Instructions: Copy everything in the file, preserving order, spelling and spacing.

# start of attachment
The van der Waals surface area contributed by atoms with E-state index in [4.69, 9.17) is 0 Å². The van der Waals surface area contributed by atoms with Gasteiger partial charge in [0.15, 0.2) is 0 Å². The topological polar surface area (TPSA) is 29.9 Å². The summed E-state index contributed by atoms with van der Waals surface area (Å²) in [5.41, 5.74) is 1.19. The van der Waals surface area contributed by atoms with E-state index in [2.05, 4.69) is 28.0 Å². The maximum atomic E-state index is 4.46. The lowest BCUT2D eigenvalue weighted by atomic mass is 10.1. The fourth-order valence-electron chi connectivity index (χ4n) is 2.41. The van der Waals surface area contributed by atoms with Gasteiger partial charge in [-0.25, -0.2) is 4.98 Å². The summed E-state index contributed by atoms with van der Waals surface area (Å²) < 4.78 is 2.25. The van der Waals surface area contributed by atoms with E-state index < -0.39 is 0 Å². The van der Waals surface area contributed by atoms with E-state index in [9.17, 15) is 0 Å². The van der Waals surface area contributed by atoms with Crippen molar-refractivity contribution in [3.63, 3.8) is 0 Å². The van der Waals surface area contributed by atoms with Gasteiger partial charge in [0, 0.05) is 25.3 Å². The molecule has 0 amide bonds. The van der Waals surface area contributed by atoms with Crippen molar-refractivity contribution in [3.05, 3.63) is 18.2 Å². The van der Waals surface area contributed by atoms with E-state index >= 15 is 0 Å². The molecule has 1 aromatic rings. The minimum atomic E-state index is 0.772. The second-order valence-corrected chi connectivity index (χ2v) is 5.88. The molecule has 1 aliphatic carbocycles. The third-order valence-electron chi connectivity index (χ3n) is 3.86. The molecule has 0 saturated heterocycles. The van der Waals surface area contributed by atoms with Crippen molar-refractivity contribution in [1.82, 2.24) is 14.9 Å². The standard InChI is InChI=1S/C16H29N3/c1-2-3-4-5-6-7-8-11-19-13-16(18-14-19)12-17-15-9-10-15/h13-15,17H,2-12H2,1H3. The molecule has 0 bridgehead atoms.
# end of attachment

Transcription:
The van der Waals surface area contributed by atoms with E-state index in [4.69, 9.17) is 0 Å². The van der Waals surface area contributed by atoms with Gasteiger partial charge in [0.15, 0.2) is 0 Å². The topological polar surface area (TPSA) is 29.9 Å². The summed E-state index contributed by atoms with van der Waals surface area (Å²) in [5.41, 5.74) is 1.19. The van der Waals surface area contributed by atoms with E-state index in [2.05, 4.69) is 28.0 Å². The maximum atomic E-state index is 4.46. The lowest BCUT2D eigenvalue weighted by atomic mass is 10.1. The fourth-order valence-electron chi connectivity index (χ4n) is 2.41. The van der Waals surface area contributed by atoms with Gasteiger partial charge in [-0.25, -0.2) is 4.98 Å². The summed E-state index contributed by atoms with van der Waals surface area (Å²) < 4.78 is 2.25. The van der Waals surface area contributed by atoms with E-state index < -0.39 is 0 Å². The van der Waals surface area contributed by atoms with E-state index in [9.17, 15) is 0 Å². The van der Waals surface area contributed by atoms with Crippen molar-refractivity contribution in [3.63, 3.8) is 0 Å². The van der Waals surface area contributed by atoms with Gasteiger partial charge in [0, 0.05) is 25.3 Å². The molecule has 0 amide bonds. The van der Waals surface area contributed by atoms with Crippen molar-refractivity contribution in [3.05, 3.63) is 18.2 Å². The van der Waals surface area contributed by atoms with E-state index >= 15 is 0 Å². The molecule has 1 aromatic rings. The minimum atomic E-state index is 0.772. The second-order valence-corrected chi connectivity index (χ2v) is 5.88. The molecule has 1 aliphatic carbocycles. The third-order valence-electron chi connectivity index (χ3n) is 3.86. The molecule has 0 saturated heterocycles. The van der Waals surface area contributed by atoms with Crippen molar-refractivity contribution in [1.82, 2.24) is 14.9 Å². The standard InChI is InChI=1S/C16H29N3/c1-2-3-4-5-6-7-8-11-19-13-16(18-14-19)12-17-15-9-10-15/h13-15,17H,2-12H2,1H3. The molecule has 0 bridgehead atoms.